December 15, 2011

Every You, Every Me by David Levithan {Review}

Publisher: Knopf Books for Young Readers
Publish Date: September 2011
Source: Library
Evan is alone.
His best only friend, Ariel, is gone.
Evan is feels responsible.
And in her wake, Evan is left with nothing a conscience and never-ending insomnia.
But then, while walking to school one morning, Evan finds an envelope in his path. Inside is a photograph. Of nothing. Except the spot where he is standing.
The next day, Evan finds another envelope. In the exact same spot as before. Inside is another photograph. Of him.
Evan's not sure what to think. Is Ariel back? Are the photographs her way of tormenting him for reminding him of what he did to her? Or worse--has someone else found out what he did and is toying with him as punishment? Either way, he will not be able to sleep rest until he finds out who is responsible.
As the cryptic photos keep surfacing, Evan's paranoia amplifies, and the feeling that he never really knew Ariel at all starts to paralyze dominate his life thoughts. Will he uncover the truth before he loses his mind his grasp on reality?

Every You, Every Me surprised me, but in a good way. I'd never read a book with photographs before this one, at least, not a book where the photographs are an integral part of the story, so I had no idea what to expect, but I ended up really enjoying it.

Every You, Every Me should have been confusing. There are strikethroughs throughout the story of everything from Evan's thoughts to fake conversation. You would think that something like that may trip you up and having you rereading things just to make sure you know what's going on, but I never found myself confused. Evan's thoughts can also go from past to present with absolutely no transition at all, but it's written in such a way that you know exactly what's going on.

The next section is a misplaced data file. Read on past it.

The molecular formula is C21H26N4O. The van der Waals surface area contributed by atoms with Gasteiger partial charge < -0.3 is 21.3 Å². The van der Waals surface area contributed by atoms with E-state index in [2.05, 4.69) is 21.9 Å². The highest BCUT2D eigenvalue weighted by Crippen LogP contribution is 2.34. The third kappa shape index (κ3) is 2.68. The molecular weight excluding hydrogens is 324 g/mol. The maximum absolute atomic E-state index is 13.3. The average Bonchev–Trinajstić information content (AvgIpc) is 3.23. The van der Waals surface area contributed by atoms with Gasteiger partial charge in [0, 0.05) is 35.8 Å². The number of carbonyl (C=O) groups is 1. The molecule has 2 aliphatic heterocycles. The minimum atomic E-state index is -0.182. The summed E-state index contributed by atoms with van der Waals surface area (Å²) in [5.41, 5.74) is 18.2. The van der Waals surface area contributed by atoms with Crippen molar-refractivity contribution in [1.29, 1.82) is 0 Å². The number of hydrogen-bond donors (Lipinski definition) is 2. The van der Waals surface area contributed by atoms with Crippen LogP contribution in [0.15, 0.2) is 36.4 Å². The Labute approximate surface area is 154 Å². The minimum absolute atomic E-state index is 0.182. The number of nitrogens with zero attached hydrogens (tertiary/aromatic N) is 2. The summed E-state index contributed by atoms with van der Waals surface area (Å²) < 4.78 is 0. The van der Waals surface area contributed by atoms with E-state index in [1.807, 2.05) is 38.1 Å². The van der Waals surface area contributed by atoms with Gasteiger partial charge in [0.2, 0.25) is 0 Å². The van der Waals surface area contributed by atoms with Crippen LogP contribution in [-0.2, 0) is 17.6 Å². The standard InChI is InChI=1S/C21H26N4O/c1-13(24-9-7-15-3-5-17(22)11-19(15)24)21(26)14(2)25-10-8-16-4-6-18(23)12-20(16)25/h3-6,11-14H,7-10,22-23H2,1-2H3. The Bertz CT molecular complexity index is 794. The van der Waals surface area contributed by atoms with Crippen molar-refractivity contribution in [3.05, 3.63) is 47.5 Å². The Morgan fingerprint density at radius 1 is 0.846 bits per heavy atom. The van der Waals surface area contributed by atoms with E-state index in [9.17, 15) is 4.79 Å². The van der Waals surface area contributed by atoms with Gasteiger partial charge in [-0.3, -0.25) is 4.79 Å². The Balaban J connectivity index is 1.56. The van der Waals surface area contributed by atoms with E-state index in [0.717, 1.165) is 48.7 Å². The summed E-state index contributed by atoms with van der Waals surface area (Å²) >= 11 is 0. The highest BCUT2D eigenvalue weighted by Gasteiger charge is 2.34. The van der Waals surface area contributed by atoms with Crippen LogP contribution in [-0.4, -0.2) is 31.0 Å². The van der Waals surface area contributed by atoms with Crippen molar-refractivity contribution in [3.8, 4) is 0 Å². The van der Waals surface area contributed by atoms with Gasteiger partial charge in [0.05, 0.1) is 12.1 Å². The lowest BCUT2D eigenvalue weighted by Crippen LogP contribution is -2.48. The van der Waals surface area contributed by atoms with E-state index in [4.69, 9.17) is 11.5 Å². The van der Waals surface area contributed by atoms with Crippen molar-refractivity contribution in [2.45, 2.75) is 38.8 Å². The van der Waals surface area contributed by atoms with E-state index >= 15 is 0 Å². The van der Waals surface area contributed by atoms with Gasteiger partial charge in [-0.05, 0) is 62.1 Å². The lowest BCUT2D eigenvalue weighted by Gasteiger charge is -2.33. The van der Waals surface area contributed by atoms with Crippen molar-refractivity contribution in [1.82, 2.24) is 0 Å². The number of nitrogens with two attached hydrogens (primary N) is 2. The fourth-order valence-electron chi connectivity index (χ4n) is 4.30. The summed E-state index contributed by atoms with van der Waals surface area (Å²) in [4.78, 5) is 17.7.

The thriller/mystery aspect was also done really well. As I was reading I had thoughts of what may have happened and what may be going on, but I could never say for sure until Levithan spelled it out for me. I love the subject this takes on. Not just the missing friend, but also the...well, I'll let you read to find that one out. It's not something I see very often in books and I'm pretty sure I've never personally read anything about it.

Final Thoughts: This was a good, quick read. It's definitely worth taking a look into if you've never read anything with photographs before. Heck, you should pick it up even if you think you hate books with photographs in them because, well, look at the author. Seriously though, Every You, Every Me exceeded all my expectations and had me flipping pages to find out what would happen next.

Pages: 245
Series: No
Rating: 4 stars


  1. i knew i wanted to read this, but only basically because of the author. i didn't know anything about it - but it sounds really cool.

    i've only read the lover's dictionary by levithan and i fell so hard and fast in love with it that i'd pretty much read anything he writes forever, even if it is written in a foreign language in sidewalk chalk...ok, you get my point. but this does sound really cool and i love photos and illustrations in books.

    i can't wait to read it. thanks, gal!

  2. This sounds like a great read! I love David Levithan. Like Ahseley, I've only read The Lover's Dictionary, but I LOVED it. I thought it would be hard to follow, but it wasn't at all. This one sounds similar in that way. I'll definitely add it to my TBR list! Great review!

  3. I still haven't read anything by David Levithan - I'm kind of a failure, ha. Thanks for the review :)


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